Q: Teaching is a big part of your life too.
A: Yes, I teach music-management courses at Manhattanville College in Purchase, New York. It’s a great school with a beautiful campus in Westchester County, not far from New York City. Every year I get terrific students who are just so much fun to teach, and I work in the music department, which has dozens of faculty members and is fortunate to be run under the expert guidance of Dr. Mel Comberiati. Working in his department is a wonderful experience.
Q: Going back to your days of interviewing old-time hit songwriters, are there any anecdotes from your conversations with them that stick in your mind?
A: Yes, plenty. For instance, in this Web site’s Photo Gallery are pictures of me with songwriters Irving Caesar and Johnny Marks.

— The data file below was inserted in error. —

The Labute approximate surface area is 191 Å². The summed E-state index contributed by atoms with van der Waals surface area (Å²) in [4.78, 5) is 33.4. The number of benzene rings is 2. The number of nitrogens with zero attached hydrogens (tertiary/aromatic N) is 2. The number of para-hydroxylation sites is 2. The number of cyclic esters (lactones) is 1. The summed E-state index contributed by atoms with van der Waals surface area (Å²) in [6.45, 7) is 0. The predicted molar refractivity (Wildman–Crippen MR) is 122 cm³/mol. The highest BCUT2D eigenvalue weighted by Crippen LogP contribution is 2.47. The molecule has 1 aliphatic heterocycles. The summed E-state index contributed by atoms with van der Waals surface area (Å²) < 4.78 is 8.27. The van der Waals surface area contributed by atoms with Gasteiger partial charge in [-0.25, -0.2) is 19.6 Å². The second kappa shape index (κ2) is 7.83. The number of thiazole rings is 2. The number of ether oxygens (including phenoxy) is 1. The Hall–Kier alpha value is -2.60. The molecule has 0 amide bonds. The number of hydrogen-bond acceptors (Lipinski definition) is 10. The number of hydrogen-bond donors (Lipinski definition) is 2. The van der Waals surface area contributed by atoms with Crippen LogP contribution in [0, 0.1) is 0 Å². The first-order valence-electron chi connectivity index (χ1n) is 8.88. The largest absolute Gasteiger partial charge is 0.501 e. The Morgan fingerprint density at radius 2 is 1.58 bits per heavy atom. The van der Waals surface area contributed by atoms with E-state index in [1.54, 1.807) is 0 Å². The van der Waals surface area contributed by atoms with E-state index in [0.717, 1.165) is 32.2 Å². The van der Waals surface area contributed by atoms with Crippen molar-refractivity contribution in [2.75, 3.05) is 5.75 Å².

I remember Irving Caesar telling about the day he and George Gershwin started writing “Swanee” in a restaurant. They went to George’s home to finish it off, which they did in twenty minutes. They were singing it, and George’s father, in the next room playing poker, abruptly left the game to join the boys by playing a kazoo. The poker game was disrupted, but the songwriters had given birth to “Swanee” -- a song that swept America, with Al Jolson doing the crooning.
Caesar also reminisced how Vincent Youmans called him in the middle of the night to hear eight bars of a new song he was writing and come up with some words for it. Caesar resisted getting out of bed but finally relented. After hearing the tune over and over, he didn’t have any inspirations, so he set a dummy lyric to it, intending to change it later. He told Youmans he’d write proper lyrics in the morning. But Youmans liked what he had and asked him to complete it. Caesar responded, “I said, ‘Double the tempo, and I’ll finish it.’ Fifteen minutes later we had the song.” And that was how “Tea for Two” came to be written.